The Food and Drug Administration has granted approval for
to begin selling a diabetes pill that combines generic metformin with the company's recently approved Januvia.
The new drug, called Janumet, helps Merck stretch its lead over
, its closest competitor for a new class of drugs called DPP-4 inhibitors. Novartis' Galvus remains under regulatory review in the U.S. and the European Union.
Merck said Janumet will be "broadly available in pharmacies in the near future." Merck received
FDA approval for Januvia in October as a stand-alone treatment and as a treatment that could be used with two other types of medications to control blood sugar.
One of them is metformin. Merck will market Janumet as a greater convenience because many diabetics take more than one medication to control their blood-sugar levels.
The FDA'a approval of Janumet follows a decision by European Union regulators on March 26 to endorse Januvia. Merck has said it will begin selling Januvia shortly in 27 EU nations. The drug is available in 42 countries.
Many analysts see dipeptidyl peptidase-4 inhibitors as products that could achieve $1 billion or more in annual sales.
Januvia and Janumet are prescribed for people with type 2 diabetes, which accounts for at least 90% of the cases of the disease. Patients with type 2 diabetes don't produce enough natural insulin or they are unable to adequately process insulin. Type 1 diabetics, who don't produce insulin, can't use these drugs.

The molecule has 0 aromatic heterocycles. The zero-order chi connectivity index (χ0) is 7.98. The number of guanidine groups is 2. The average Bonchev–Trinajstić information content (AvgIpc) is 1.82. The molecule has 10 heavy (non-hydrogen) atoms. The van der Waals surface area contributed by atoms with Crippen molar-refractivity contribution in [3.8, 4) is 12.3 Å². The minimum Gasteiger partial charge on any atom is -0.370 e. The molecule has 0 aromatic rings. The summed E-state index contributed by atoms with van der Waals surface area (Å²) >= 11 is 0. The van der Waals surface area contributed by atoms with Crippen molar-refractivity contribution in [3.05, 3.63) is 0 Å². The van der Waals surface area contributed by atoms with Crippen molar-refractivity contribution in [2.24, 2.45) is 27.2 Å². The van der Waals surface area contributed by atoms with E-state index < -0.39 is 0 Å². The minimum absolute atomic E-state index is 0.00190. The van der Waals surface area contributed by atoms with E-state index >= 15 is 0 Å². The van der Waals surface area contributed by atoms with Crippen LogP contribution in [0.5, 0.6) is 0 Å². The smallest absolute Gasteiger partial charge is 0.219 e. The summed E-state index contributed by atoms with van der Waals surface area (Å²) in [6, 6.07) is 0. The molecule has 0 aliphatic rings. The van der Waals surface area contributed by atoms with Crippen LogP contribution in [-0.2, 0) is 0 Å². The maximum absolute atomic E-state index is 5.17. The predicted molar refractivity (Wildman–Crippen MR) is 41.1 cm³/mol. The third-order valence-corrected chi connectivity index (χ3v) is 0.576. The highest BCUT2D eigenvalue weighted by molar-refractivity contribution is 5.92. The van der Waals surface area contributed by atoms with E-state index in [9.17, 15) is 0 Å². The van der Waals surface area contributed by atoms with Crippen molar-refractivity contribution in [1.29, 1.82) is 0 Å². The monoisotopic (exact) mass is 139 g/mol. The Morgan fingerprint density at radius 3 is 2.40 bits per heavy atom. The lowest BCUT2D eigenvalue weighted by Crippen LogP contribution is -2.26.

Like metformin, the Janumet label has a "black box" warning -- the FDA's strongest alert -- indicating that it can cause lactic acidosis, a rare but serious side effect caused by a buildup of lactic acid in the blood. Januvia doesn't cause this side effect.
Januvia is a once-a-day pill, while Janumet, like metformin, is taken twice a day.
In clinical trials, Januvia and Janumet have avoided the side effects that have slowed the regulatory approval of Novartis' DPP-4 inhibitor. The FDA told Novartis in February that it wanted
more clinical testing on Galvus' impact on patients with kidney problems. The drug won't reach the U.S. this year.
Last November, the agency told Novartis it was delaying a decision on Galvus so it could spend several months analyzing data that shows the drug produced skin lesions in monkeys. Novartis said the lesions didn't affect people who had been tested for as long as 24 months.